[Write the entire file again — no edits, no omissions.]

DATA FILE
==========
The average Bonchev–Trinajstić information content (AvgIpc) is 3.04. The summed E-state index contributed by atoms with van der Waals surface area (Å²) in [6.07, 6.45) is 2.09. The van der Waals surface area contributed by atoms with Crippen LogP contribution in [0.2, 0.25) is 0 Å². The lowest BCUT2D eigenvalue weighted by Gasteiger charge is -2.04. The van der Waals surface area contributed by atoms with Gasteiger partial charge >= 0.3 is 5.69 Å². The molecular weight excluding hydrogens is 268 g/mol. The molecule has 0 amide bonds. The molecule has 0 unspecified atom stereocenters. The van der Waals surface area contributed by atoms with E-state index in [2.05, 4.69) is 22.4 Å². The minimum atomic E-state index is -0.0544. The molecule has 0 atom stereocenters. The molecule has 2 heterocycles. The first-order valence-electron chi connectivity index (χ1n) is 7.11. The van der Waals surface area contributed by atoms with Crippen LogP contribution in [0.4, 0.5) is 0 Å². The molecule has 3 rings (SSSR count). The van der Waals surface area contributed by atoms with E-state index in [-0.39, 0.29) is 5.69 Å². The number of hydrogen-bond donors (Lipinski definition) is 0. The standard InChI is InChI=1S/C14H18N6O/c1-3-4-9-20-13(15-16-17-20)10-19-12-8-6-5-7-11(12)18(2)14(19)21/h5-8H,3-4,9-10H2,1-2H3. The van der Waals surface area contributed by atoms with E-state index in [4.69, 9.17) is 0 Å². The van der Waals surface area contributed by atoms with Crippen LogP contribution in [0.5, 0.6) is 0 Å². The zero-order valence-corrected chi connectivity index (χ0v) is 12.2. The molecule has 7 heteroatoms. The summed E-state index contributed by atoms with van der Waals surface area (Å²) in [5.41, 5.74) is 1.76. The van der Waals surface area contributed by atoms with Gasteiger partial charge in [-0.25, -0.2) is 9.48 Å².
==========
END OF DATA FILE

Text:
The average Bonchev–Trinajstić information content (AvgIpc) is 3.04. The summed E-state index contributed by atoms with van der Waals surface area (Å²) in [6.07, 6.45) is 2.09. The van der Waals surface area contributed by atoms with Crippen LogP contribution in [0.2, 0.25) is 0 Å². The lowest BCUT2D eigenvalue weighted by Gasteiger charge is -2.04. The van der Waals surface area contributed by atoms with Gasteiger partial charge >= 0.3 is 5.69 Å². The molecular weight excluding hydrogens is 268 g/mol. The molecule has 0 amide bonds. The molecule has 0 unspecified atom stereocenters. The van der Waals surface area contributed by atoms with E-state index in [2.05, 4.69) is 22.4 Å². The minimum atomic E-state index is -0.0544. The molecule has 0 atom stereocenters. The molecule has 2 heterocycles. The first-order valence-electron chi connectivity index (χ1n) is 7.11. The van der Waals surface area contributed by atoms with Crippen LogP contribution in [0.4, 0.5) is 0 Å². The molecule has 3 rings (SSSR count). The van der Waals surface area contributed by atoms with E-state index in [-0.39, 0.29) is 5.69 Å². The number of hydrogen-bond donors (Lipinski definition) is 0. The standard InChI is InChI=1S/C14H18N6O/c1-3-4-9-20-13(15-16-17-20)10-19-12-8-6-5-7-11(12)18(2)14(19)21/h5-8H,3-4,9-10H2,1-2H3. The van der Waals surface area contributed by atoms with E-state index in [4.69, 9.17) is 0 Å². The van der Waals surface area contributed by atoms with Crippen LogP contribution in [0.5, 0.6) is 0 Å². The zero-order valence-corrected chi connectivity index (χ0v) is 12.2. The molecule has 7 heteroatoms. The summed E-state index contributed by atoms with van der Waals surface area (Å²) in [5.41, 5.74) is 1.76. The van der Waals surface area contributed by atoms with Gasteiger partial charge in [-0.25, -0.2) is 9.48 Å².